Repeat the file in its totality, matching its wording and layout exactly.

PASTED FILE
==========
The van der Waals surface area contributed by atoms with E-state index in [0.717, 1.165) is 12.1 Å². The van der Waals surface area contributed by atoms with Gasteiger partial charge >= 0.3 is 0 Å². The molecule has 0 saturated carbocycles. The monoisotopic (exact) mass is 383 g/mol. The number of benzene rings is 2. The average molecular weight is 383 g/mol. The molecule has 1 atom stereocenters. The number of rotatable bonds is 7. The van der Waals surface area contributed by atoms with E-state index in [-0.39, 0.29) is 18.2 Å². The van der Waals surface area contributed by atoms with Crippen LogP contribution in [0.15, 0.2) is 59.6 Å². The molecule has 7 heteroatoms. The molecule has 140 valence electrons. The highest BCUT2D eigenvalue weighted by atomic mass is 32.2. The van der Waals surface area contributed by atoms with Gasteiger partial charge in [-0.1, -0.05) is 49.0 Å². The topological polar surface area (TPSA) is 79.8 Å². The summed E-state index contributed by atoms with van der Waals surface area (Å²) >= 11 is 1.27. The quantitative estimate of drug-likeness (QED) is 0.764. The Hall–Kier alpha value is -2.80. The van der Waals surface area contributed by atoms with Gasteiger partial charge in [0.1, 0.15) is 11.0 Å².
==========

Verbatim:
The van der Waals surface area contributed by atoms with E-state index in [0.717, 1.165) is 12.1 Å². The van der Waals surface area contributed by atoms with Gasteiger partial charge >= 0.3 is 0 Å². The molecule has 0 saturated carbocycles. The monoisotopic (exact) mass is 383 g/mol. The number of benzene rings is 2. The average molecular weight is 383 g/mol. The molecule has 1 atom stereocenters. The number of rotatable bonds is 7. The van der Waals surface area contributed by atoms with E-state index in [-0.39, 0.29) is 18.2 Å². The van der Waals surface area contributed by atoms with Crippen LogP contribution in [0.15, 0.2) is 59.6 Å². The molecule has 7 heteroatoms. The molecule has 140 valence electrons. The highest BCUT2D eigenvalue weighted by atomic mass is 32.2. The van der Waals surface area contributed by atoms with Gasteiger partial charge in [-0.1, -0.05) is 49.0 Å². The topological polar surface area (TPSA) is 79.8 Å². The summed E-state index contributed by atoms with van der Waals surface area (Å²) >= 11 is 1.27. The quantitative estimate of drug-likeness (QED) is 0.764. The Hall–Kier alpha value is -2.80. The van der Waals surface area contributed by atoms with Gasteiger partial charge in [0.1, 0.15) is 11.0 Å².